Brain & Stroke Rehabilitation

educational blog for patients, families and providers
The goal of this blog is to increase awareness of brain injury disorders and stroke, improve management and to improve quality of life for brain injury and stroke survivors.

Spasticity in Brain Injury & Stroke, What Is It? 

After stroke or brain injury, you may experience spasticity which is tighness or stiffness in muscle tone, which is often the one of the major limiting factors in recovery of movement.

Spasticity can interfere with arm/hand or leg/foot movement, speech or be associated with discomfort or pain.

Spasticity is a often a treatable condition.

Resources about Spasticity

Check out these resources about Spasticity

  • Spasticity Information Page

    What research is being done?

  • Spasticity, What Is It? How It's Treated

    Health care providers consider the severity of spasticity, overall health and other factors

  • [Video] Spasticity after Spinal Cord Injury: 

    The Good, The Bad and The Not-So-Ugly

Need more info or help?

My friend walking into the sunset.
Focal Spasticity
There is no set time frame, often occurs shortly after a stroke or brain injury. It may also appears weeks or months later.

When focal spasticity affects your arms, hands, or fingers, it is called upper limb spasticity

When it affects your legs or feet, it is called lower limb spasticity

Life after stroke
There is a significant psychological and emotional impact of brain injury on one's self-image and quality of life.

With stroke, while about half will make a good functional recovery, 15% to 30% of survivors continue to have significant disability at 3 months leaving them dependent on others for activities of daily living (ADLs).

Recovery is very complex and may seem impossible - mood, sleep and motivation are all important factors.

Early rehab MD intervention after stroke is the key to maximizing functional recovery.
Life after stroke

Dr. Sravani Mehta is a medical doctor specializing in the field of physical medicine & rehabilitation also known as a physiatrist
She is a nerve, muscle and bone expert who treats persons to recuperate from injury or disease to enjoy a higher quality of life.

Dr. Mehta is double board certified by the American Board of Physical Medicine & Rehabilitation(ABPMR) in PM&R and Brain Injury Medicine. She practices in Nashville, TN.


What can be done?

Friends and Sunsets


Focal spasticity is a condition in which certain muscles in a single body part (such as the arm or leg) are overactive, causing stiffness or tightness that you may find painful.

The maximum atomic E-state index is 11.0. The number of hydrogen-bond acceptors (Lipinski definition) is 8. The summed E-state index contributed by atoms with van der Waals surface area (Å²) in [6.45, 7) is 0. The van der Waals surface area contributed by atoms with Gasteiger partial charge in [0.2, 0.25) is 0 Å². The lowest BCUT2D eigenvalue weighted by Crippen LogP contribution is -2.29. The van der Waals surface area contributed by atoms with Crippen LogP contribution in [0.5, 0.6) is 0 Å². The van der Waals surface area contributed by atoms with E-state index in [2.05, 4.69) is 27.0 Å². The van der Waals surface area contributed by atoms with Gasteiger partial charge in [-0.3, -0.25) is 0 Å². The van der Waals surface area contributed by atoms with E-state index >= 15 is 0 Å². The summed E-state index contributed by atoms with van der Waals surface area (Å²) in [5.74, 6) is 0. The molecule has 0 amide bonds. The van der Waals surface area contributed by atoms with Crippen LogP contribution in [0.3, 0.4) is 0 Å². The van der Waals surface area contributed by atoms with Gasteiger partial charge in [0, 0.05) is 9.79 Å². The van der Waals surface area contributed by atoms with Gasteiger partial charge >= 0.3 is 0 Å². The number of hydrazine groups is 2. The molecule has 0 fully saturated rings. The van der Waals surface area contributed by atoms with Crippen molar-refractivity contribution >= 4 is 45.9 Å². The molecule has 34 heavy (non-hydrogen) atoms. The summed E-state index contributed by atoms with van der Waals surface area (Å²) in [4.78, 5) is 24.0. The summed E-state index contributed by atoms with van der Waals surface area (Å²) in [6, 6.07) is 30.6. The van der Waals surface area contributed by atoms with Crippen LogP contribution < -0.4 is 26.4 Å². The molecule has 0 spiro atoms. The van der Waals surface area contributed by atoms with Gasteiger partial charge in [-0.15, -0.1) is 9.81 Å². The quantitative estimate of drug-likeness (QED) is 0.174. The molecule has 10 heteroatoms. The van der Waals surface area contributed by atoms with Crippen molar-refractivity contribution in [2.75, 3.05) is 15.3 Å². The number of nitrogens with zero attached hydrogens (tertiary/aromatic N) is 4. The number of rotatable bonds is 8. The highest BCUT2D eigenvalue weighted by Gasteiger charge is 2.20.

This condition can make simple movements and tasks difficult or impossible for you - from butting your shirt to walking without assistance.

When spasticity affects yoru arms, hands, or fingers, it is called upper limb spasticity. When it affects your legs or feet, it is called lower limb spasticity.

Learning to walk again
After a Stroke or Brain Injury

Recovering mobility after a stroke is frequently one of the most difficult tasks during the rehabilitation process. The freedom to stroll without anyone else not just prompts a higher personal satisfaction, yet in addition builds the body's odds for a more noteworthy scope of recovery.

Hemiplegia—the debilitating or loss of motion of one side of the body—just as other regular neurological disturbances that happen following a stroke, for example, loss of balance, weakened muscles, impaired spatial awareness, and poor generally speaking physical coordination can make recovery very challenging. Along these lines, many survivors require the help of a friend or family member or assistive instruments and emotionally supportive networks until these irregular characteristics have been balanced out.

There are numerous therapies, restorative medications, and even medical interventional procedures to energize the regaining of mobility into day by day life, particularly when the various aspects of recovery are considered.

A stroke can impact a survivor’s ability to walk in many ways:

  • Loss of balance: Those healing from a stroke often struggle with decreased balance, threatening the safety of walking without a caretaker or device.
  • Gait changes: Due to the weakening of many of the lower extremities, as well as disruptions in the nervous system, common gait issues may occur, adding to the various imbalances in joints and muscle strength.
  • Loss of spatial awareness: Depth perception is often impaired in stroke sufferers, so it is important to avoid areas with poorly lit stairs, small obstacles, or other tripping risks.
  • Muscle fatigue: Both from the stroke effects itself and during the transition into rehabilitation, muscles can become weakened as time goes on, thus making the return to walking a gradual process.
  • Lack of coordination: As the body learns to communicate more clearly again, messages often become confused while en route from the brain to the body part, leading to coordination issues.